Weather Predicts West Nile Virus Occurrences

In the US, there is a relationship between the weather and West Nile virus (WNV) disease prevalence-which could be used to forecast outbreaks-according to an article published in The American Journal of Tropical Medicine and Hygiene.

In the US, there is a relationship between the weather and West Nile virus (WNV) disease prevalence—which could be used to forecast outbreaks—according to an article published in The American Journal of Tropical Medicine and Hygiene.

Using data from 2004-2012, a team of investigators at the National Center for Atmospheric Research (NCAR) in CO and the Centers for Disease Control and Prevention (CDC) created a model which identified meteorological anomalies in relation to spikes in WNV frequency. Due to a variation in WNV rates, the researchers divided the US into 10 climate regions.

In doing so, the authors found most areas with above average temperature experienced higher rates of WMV transmission. The investigators also discovered lower precipitation rates drove WMV disease in the eastern US, but this correlation was the opposite in the west.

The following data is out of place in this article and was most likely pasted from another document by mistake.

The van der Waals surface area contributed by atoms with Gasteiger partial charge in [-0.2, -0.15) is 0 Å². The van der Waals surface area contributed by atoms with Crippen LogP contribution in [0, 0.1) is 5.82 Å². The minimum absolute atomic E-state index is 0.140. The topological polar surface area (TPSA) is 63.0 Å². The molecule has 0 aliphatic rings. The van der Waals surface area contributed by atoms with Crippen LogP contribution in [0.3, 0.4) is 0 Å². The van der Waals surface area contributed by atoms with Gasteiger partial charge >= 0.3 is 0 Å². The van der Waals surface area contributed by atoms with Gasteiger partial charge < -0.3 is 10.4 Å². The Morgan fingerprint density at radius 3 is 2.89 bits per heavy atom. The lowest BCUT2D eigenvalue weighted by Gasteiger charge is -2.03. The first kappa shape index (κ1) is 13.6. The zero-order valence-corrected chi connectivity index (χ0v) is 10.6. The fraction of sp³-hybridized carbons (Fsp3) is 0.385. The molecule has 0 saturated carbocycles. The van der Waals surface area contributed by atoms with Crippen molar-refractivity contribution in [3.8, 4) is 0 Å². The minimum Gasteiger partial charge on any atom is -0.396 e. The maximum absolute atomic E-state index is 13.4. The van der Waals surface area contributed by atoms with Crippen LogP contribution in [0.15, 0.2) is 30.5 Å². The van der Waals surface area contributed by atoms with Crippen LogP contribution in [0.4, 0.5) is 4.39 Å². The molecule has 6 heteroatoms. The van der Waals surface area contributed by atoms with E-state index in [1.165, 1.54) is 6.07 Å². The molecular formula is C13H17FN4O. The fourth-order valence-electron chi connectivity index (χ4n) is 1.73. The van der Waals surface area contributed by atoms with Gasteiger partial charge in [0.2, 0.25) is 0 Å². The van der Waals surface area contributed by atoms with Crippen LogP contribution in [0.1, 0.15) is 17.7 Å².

Moreover, the investigators reported the relationship between temperature and WMV was strongest in northeast and southeast, where a yearly temperature increase of 1.8° Fahrenheit more than the 2004-2012 average was associated with a fivefold risk a WMV outbreak. While this type of spike in temperature doubled the WMV outbreak risk in other locations, the link wasn’t seen in the western US.

The researchers believe weather could influence WMV prevalence in several ways, including affecting the development of mosquito larvae and breeding habitats, according to a statement released by the NCAR and University Corporation for Atmospheric Research.

“We've shown that it may be possible to build a system to forecast the risk of West Nile virus disease several weeks or months in advance, before the disease begins to peak in summer,” the study’s lead author, Micah Hahn, a scientist with NCAR and Centers for Disease Control (CDC), said. “Having advance warning can help public health agencies plan and take additional steps to protect the public.”